Another pitfall is the lack of reinforcement of the new ways of working. Even with the proper training, guidance, and change management techniques, it’s hard to rewire years of habit of doing things a certain way, and users can easily revert back to the old ways. When leadership figures, champions and super users continuously guide others to the new ways, eventually they will become the default way of communicating and collaborating.
Examples of these deeply engrained habits that need to be rewired can include sending files attachments via email instead of a sharing the file (creating duplicates and multiple versions that are stored in a diversity of places); collaborating in email discussions where key people might not be copied in on the entire conversation, instead of using a Microsoft Teams channel or chat; a group of people working on their own separate version of a file and having to compile all them into a single document, instead of using co-authoring while would allow everyone to work in the same file at the same time.
Office 365 User Adoption Strategy
An Office 365 user adoption strategy is the planned approach to change management, leading to the full adoptinoof Microsoft 365 and the ways of working it supports within an organisation.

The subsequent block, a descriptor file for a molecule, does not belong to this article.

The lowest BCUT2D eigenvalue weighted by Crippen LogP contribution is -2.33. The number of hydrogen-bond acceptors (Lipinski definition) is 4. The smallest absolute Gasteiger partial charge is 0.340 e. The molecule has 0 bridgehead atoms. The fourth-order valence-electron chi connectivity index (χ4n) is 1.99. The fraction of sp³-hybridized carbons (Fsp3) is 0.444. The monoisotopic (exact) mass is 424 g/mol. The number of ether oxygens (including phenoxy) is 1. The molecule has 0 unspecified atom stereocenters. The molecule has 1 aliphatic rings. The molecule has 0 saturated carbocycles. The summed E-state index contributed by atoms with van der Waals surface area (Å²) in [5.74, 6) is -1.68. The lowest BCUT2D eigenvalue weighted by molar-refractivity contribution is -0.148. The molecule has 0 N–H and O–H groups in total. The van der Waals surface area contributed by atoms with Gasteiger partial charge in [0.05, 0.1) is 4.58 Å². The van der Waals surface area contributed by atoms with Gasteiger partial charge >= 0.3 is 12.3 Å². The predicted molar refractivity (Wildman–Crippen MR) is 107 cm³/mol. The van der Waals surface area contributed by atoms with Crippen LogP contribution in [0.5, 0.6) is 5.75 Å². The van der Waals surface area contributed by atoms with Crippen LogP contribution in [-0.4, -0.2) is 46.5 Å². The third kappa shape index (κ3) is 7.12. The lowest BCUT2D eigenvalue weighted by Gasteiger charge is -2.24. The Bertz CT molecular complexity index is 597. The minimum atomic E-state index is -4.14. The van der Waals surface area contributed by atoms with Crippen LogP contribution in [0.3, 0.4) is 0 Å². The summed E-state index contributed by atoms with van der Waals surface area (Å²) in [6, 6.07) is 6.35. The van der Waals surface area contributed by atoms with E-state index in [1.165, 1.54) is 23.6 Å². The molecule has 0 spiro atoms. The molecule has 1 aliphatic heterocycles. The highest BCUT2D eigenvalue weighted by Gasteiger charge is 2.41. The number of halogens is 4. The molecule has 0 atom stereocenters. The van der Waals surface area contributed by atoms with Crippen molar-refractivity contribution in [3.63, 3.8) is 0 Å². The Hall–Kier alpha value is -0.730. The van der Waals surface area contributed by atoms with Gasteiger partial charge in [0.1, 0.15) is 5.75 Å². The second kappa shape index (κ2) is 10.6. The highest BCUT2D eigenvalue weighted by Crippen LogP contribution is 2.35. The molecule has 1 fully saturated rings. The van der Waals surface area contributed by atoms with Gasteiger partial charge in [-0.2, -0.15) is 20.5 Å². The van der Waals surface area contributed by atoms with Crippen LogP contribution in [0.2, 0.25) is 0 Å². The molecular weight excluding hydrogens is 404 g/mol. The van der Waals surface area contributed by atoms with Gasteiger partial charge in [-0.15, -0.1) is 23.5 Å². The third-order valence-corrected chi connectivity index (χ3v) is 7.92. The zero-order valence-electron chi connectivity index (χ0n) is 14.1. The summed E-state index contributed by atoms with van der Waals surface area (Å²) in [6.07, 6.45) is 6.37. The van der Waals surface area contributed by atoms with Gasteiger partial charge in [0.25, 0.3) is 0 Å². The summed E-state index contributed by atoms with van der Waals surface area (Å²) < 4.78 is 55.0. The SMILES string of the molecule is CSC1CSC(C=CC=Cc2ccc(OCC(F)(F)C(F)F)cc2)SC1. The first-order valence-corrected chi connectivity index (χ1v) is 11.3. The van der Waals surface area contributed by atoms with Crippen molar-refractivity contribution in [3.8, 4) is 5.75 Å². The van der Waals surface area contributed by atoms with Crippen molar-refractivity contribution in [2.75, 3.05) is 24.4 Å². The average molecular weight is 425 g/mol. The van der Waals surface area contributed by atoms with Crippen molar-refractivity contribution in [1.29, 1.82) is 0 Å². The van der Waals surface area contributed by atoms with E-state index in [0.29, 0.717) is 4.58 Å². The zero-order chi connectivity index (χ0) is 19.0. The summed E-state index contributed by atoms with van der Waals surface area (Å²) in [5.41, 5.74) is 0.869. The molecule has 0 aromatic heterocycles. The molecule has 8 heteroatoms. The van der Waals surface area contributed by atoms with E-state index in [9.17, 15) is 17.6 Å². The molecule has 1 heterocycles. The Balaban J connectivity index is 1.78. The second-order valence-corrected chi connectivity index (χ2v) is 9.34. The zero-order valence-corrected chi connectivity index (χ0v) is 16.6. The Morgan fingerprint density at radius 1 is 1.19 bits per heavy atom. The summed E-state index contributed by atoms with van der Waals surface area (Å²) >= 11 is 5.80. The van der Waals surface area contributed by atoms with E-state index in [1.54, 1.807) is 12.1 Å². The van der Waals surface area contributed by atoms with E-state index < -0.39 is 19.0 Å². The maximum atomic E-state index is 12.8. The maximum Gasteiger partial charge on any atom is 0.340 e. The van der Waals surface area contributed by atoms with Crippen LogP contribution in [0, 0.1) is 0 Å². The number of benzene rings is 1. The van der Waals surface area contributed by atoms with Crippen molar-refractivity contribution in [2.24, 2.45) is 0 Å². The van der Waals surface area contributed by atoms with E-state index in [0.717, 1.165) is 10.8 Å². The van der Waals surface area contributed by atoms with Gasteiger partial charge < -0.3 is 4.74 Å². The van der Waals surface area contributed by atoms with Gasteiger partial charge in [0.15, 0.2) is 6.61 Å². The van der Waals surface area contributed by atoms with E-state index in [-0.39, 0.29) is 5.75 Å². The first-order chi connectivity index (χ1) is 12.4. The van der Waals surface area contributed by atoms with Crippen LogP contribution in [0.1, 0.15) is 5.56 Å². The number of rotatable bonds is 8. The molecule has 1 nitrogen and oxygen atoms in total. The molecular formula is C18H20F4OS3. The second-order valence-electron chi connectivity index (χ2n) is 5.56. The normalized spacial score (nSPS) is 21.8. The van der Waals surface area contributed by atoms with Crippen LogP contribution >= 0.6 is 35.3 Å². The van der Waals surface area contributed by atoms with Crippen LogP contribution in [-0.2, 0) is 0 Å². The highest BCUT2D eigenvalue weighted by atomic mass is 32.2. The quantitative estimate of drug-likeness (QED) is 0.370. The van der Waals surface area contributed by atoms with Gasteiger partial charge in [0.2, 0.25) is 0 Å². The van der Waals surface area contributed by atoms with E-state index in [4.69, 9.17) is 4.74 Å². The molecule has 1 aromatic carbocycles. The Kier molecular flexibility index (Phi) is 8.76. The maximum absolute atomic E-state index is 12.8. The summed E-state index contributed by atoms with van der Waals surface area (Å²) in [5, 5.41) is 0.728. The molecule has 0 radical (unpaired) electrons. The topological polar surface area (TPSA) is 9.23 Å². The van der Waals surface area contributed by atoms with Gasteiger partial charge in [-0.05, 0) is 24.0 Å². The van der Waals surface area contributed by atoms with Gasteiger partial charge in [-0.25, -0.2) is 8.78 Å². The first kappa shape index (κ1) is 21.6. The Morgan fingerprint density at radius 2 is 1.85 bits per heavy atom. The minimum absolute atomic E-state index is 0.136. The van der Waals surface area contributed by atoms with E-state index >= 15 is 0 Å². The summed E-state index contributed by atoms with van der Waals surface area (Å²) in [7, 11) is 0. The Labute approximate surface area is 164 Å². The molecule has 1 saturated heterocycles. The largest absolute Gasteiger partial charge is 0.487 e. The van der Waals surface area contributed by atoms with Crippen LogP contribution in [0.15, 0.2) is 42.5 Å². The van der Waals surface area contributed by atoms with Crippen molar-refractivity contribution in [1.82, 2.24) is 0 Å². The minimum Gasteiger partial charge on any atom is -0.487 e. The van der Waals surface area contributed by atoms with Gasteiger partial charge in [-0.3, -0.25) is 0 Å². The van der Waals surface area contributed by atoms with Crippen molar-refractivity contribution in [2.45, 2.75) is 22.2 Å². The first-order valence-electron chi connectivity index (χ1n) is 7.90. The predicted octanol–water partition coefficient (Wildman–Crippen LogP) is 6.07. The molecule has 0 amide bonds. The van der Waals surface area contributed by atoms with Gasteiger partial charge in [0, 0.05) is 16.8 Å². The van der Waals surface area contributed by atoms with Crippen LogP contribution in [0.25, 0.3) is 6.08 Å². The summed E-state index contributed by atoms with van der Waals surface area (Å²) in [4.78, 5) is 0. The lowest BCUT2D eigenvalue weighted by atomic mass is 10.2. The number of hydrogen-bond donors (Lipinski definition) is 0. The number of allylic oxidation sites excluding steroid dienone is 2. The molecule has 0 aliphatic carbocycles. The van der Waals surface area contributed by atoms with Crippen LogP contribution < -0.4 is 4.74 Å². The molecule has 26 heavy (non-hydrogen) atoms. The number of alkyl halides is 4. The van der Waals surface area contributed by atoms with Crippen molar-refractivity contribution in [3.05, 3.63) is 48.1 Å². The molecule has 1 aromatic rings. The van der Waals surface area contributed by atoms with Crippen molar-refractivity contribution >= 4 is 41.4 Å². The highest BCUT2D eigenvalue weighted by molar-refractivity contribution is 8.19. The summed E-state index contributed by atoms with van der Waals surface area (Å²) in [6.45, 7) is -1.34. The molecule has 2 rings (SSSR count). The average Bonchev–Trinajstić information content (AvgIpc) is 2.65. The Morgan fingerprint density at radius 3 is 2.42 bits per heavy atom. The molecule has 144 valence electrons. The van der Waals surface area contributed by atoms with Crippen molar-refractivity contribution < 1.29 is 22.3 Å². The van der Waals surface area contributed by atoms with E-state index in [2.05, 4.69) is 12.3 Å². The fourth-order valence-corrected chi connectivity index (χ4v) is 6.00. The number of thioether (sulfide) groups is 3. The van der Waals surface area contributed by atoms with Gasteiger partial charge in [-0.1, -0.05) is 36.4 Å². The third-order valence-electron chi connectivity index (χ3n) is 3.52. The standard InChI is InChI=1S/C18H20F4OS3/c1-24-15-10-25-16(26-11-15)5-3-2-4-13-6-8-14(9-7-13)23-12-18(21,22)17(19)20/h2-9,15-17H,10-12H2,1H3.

We advocate for a strategy that focuses on the people impacted by the change, overcoming the natural resistance to change, driving awareness and focusing on what will benefit them. Where possible, engagement with a pilot user community prior to a broader roll out will help evaluate the wider plan, and allow for improvements and the discovery of any unforeseen problems which can be solved before the full launch to the wider organisation.
Tailor strategy to your organisation
It’s important to note that the user adoption strategy for a small creative agency in a single office with tech-savvy users will be very different to one for a large organisation distributed across multiple regional offices and encompassing different business teams with a diversity of basic IT skills.